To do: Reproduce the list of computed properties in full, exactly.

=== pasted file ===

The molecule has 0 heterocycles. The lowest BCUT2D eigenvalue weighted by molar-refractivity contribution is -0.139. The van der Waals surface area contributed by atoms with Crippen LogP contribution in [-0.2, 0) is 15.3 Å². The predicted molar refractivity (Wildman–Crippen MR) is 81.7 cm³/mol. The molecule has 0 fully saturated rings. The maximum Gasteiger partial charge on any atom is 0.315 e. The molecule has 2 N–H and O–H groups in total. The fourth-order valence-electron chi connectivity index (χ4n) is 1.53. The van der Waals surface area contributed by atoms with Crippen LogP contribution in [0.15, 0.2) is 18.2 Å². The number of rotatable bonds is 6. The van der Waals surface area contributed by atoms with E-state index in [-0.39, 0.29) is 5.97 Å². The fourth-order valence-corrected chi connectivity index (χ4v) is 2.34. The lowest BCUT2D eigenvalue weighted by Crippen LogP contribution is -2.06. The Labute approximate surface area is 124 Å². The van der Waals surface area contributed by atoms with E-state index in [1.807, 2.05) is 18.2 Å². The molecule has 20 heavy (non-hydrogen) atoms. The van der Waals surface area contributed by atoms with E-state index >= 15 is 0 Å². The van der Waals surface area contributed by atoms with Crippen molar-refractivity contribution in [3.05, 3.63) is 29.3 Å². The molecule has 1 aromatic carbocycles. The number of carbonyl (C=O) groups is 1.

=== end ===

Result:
The molecule has 0 heterocycles. The lowest BCUT2D eigenvalue weighted by molar-refractivity contribution is -0.139. The van der Waals surface area contributed by atoms with Crippen LogP contribution in [-0.2, 0) is 15.3 Å². The predicted molar refractivity (Wildman–Crippen MR) is 81.7 cm³/mol. The molecule has 0 fully saturated rings. The maximum Gasteiger partial charge on any atom is 0.315 e. The molecule has 2 N–H and O–H groups in total. The fourth-order valence-electron chi connectivity index (χ4n) is 1.53. The van der Waals surface area contributed by atoms with Crippen LogP contribution in [0.15, 0.2) is 18.2 Å². The number of rotatable bonds is 6. The van der Waals surface area contributed by atoms with E-state index in [-0.39, 0.29) is 5.97 Å². The fourth-order valence-corrected chi connectivity index (χ4v) is 2.34. The lowest BCUT2D eigenvalue weighted by Crippen LogP contribution is -2.06. The Labute approximate surface area is 124 Å². The van der Waals surface area contributed by atoms with E-state index in [1.807, 2.05) is 18.2 Å². The molecule has 20 heavy (non-hydrogen) atoms. The van der Waals surface area contributed by atoms with E-state index >= 15 is 0 Å². The van der Waals surface area contributed by atoms with Crippen molar-refractivity contribution in [3.05, 3.63) is 29.3 Å². The molecule has 1 aromatic carbocycles. The number of carbonyl (C=O) groups is 1.